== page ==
Skip to comments.A river regained
Posted on 08/18/2007 5:10:53 PM PDT by Libertarianize the GOP
A river regained
JEFFREY P. MAYOR; The News Tribune PORT ANGELES – Floating down the Elwha River on Thursday, Robert Elofson nodded his head in appreciation.
A trio of harlequin ducks skittered across the river’s tumbling surface as they took off. Downstream, a handful of mergansers quietly dozed, ignoring the three rafts drifting by their riverside roost.
Rings on the river’s surface marked the occasional rise of a trout as it slurped in a bug for a midday meal.
With the Elwha River already a remarkable outdoors experience for kayakers, rafters and anglers, Elofson believes it will become so much more when the two dams that impede its journey to the Strait of Juan de Fuca are removed.
He’s in a position to know. Now the river restoration director for the Lower Elwha Klallam Tribe, he has been involved in the effort to remove the Elwha and Glines Canyon dams since 1992.
Elofson was among a group, including Olympic National Park staff members and members of the National Park Conservation Association, on an afternoon float meant to show what the river could be like when the dams are removed and the lakes behind them drained.
REMOVING THE DAMS
When the river flows freely from its headwaters in the Olympic Mountains 45 miles to the strait, the focus will shift to restoring runs of 10 species of fish, including all five Pacific salmon stocks and steelhead.
But the impact will extend beyond the riverbanks.
Port Angeles will have a new water-treatment plant, eliminating the $1 million the city spends annually to protect its current plant. The contract for that project, estimated at $15 million to $25 million, could be awarded within the next week.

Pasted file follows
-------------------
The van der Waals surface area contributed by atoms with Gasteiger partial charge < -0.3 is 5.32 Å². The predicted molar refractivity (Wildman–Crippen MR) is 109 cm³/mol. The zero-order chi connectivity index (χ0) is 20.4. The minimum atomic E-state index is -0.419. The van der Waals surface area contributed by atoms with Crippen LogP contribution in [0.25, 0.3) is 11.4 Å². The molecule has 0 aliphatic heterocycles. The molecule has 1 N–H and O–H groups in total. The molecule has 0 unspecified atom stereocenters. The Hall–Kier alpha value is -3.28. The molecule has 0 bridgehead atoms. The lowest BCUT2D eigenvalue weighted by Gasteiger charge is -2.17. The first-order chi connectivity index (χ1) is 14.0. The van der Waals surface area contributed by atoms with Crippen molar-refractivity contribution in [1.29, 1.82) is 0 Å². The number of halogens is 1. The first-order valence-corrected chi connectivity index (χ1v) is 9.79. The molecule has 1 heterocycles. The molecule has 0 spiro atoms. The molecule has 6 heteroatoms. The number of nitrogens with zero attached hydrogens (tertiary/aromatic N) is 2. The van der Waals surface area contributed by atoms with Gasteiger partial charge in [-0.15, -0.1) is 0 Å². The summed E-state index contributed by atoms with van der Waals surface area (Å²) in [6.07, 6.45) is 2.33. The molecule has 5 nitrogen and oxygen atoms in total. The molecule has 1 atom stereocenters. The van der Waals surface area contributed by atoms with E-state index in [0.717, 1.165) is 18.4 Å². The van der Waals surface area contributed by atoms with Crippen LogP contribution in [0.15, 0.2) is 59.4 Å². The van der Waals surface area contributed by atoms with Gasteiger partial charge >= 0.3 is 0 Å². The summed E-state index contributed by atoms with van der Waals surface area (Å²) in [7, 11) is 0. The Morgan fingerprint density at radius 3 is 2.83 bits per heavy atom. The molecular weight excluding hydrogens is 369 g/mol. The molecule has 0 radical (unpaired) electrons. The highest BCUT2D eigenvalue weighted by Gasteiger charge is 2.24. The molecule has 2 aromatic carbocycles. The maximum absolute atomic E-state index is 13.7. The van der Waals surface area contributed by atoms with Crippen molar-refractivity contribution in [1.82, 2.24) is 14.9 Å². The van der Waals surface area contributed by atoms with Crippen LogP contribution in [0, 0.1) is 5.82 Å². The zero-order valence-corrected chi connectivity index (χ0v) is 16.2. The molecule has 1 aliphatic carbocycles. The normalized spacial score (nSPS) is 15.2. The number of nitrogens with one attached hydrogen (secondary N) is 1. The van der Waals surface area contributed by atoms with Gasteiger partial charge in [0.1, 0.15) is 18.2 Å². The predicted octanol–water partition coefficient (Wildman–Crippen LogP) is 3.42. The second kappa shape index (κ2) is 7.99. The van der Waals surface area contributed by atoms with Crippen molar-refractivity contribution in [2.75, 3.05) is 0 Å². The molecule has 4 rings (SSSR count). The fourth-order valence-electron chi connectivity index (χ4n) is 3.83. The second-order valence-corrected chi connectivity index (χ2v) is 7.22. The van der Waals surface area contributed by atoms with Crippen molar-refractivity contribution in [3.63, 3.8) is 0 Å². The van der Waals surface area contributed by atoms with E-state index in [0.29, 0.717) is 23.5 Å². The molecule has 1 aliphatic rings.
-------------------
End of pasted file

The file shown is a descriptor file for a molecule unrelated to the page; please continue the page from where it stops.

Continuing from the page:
Another project, estimated at $60 million to $80 million, will improve flood protection and build an Elwha water-treatment plant. That contract should be awarded late this fall, said Brian Winter, project manager for the park.
Overall, the $185 million dams project could mean an estimated $96.8 million in business spending and 1,650 construction jobs, producing $51.5 million in personal income, according to projections.
Studies also predict increased recreational use, tourism and fishing will add $355 million to the local economy over the next 100 years.
Once the construction contracts are awarded, officials will have a better sense of when the dam removal will begin, Winter said. It’s scheduled to begin in 2009 and take two to three years.
“Right now we’re focusing on the water mitigation contracts,” Winter said. “Once we get those awarded and construction timetables set, we’ll reassess the dam removal timetable.”
When that happens, the river will flow freely as it once did almost 100 years ago.
The project is not without its risks.
Along a side channel sit several historic buildings at the Elwha ranger station.
“There are no plans to move the buildings,” said Pat Crain, a fisheries biologist for the park. “And armoring the bank with rocks runs counter to the intent to restore the natural environment.”